freelancing sites

Jenn Marie Writing & marketing Elance

Jenn Marie Writing & Marketing on Elance

This page does not exist.

Today, Elance removed my profile from their site. I still am unclear as to why they did that, but at this point I don’t really care. It is just one site on the Internet, and not crucial to the success of my business. Unfortunately, many online freelancers are not as lucky.

Take, for example, the freelance virtual assistants working through the site Zirtual. When the website suddenly shut its doors, not only did the company’s employees suffer from sudden layoffs, the freelancers using the site lost access to their clients. Desperate clients went searching for their freelancers via social media while copycat sites immediately tried to sign up abandoned VAs. The employees have started to take action as well, with a lawsuit.

Unfortunately, this is the type of behavior I’ve begun to expect on the Internet. Online websites, such as Elance and Zirtual, or even Facebook for that matter, have no allegiance to their site visitors. Their explicit purpose is to make money off of the use of their site. When that is no longer occurring, the site vanishes – with no commitment to those using the site.

That is why I knew my Elance page was going to disappear in a short amount of time – not because I had done something wrong, but because I was not making the website money. So when announced earlier this year, that the site would be shutting down, and all freelancers were being transitioned to Upwork, I knew that meant all profitable freelancers.

So I am not at all surprised, but I am still a little sad to see my profile go. I put a lot of time into creating wonderful experiences for my clients, and it showed in my reviews and ratings. The fact remains, though – Elance owned those reviews, although I earned them for them. So as that site is slowly erased from the internet, so goes the written record of my time there.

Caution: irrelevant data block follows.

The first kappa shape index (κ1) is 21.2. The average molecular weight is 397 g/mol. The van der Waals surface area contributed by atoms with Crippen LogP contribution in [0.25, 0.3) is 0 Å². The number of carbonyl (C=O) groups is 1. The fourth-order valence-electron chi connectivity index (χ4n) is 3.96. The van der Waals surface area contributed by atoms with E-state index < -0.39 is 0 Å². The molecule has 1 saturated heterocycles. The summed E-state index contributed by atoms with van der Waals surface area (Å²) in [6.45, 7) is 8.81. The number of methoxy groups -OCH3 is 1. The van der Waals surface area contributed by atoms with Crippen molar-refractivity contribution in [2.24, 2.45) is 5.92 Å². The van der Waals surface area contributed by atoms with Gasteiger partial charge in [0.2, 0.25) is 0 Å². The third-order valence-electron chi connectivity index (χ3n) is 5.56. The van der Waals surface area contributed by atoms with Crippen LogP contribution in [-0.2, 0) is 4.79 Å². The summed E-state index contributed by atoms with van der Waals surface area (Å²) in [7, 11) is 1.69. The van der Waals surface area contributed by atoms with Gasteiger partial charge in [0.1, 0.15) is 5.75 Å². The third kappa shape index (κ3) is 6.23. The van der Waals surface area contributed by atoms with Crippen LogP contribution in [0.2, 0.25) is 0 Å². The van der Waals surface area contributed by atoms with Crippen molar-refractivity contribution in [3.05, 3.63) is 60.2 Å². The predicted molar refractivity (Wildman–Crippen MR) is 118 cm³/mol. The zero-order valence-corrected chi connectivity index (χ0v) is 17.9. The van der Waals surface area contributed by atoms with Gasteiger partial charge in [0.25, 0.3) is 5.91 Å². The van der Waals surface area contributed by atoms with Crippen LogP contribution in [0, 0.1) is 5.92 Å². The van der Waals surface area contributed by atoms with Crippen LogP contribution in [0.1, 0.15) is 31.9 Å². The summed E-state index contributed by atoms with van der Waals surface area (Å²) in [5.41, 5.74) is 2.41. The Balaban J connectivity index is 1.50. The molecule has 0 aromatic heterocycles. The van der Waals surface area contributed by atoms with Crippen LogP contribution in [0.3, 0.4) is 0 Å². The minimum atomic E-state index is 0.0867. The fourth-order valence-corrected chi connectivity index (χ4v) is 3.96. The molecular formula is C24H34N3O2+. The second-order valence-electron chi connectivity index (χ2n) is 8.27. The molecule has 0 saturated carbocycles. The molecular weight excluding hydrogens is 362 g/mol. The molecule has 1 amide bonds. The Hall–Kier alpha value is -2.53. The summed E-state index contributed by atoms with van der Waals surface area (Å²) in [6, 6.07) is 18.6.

That’s okay, though because it leaves more room for everyone else.

I envision a freelancing website that does not hold individual’s livelihoods hostage. It should be a site that connects freelancers with the clients that want to work with them. It should be easy to use, moderated for scams, and supportive to new freelancers. It should promote top performers while still having a community feel. It should be everything that Elance was not.

Knowing the internet, it will only be a matter of time before something like this exists.

Writing A Profile That Isn’t Crap

I have always been amazed by some of the professional profiles I have read online. Some of them have you clicking away thinking ‘Man, I wonder if they will even acknowledge my email’ while others have you thinking ‘Are they for real – they want people to pay them?’

Lately the majority of the ones I have seen had me thinking the latter. It should be no wonder why people pay to have professional profiles written on sites such as Linked In.

So how do you write a profile that isn’t straight crap?

I don’t know.

I’ve rewritten my profiles so many times, at any given point I couldn’t tell you what it says. But I can say that everything that is written in them is true.

I update my profile regularly, and that is how it should be.

One of the biggest mistakes freelancers make is not evolving. How can you explain not having learned anything new in over a year of freelancing? I can understand that happening if you work a traditional job – a factory worker may have the same task as they’ve had 6 months earlier. That is typically not the case with the online freelancer.

I used to work (yes as in typical job) for a company that had a motto of move at the speed of the Internet. That means: learn something new today, but expect to re-learn it tomorrow. You need to be able to take on new assignments, learn from it, and then do something else. The Internet is not stagnant, so why should the experience of an online freelancer be any different?

That is why a stale profile is a useless profile, or at least a sign that the freelancer is not suited for the online economy.

So if you are like me, an online professional that moves at the speed of the Internet, it makes as much sense spending time ensuring your information is updated as it does using the right keywords. If you are going to drop $100 on a professionally written profile, be prepared to update it in a month or so. Otherwise, save your money making a website and promote yourself the old fashioned way- with business cards.

For online professionals, writing a profile that doesn’t suck is all about staying fresh, because it’s the Internet, and search engines can’t read.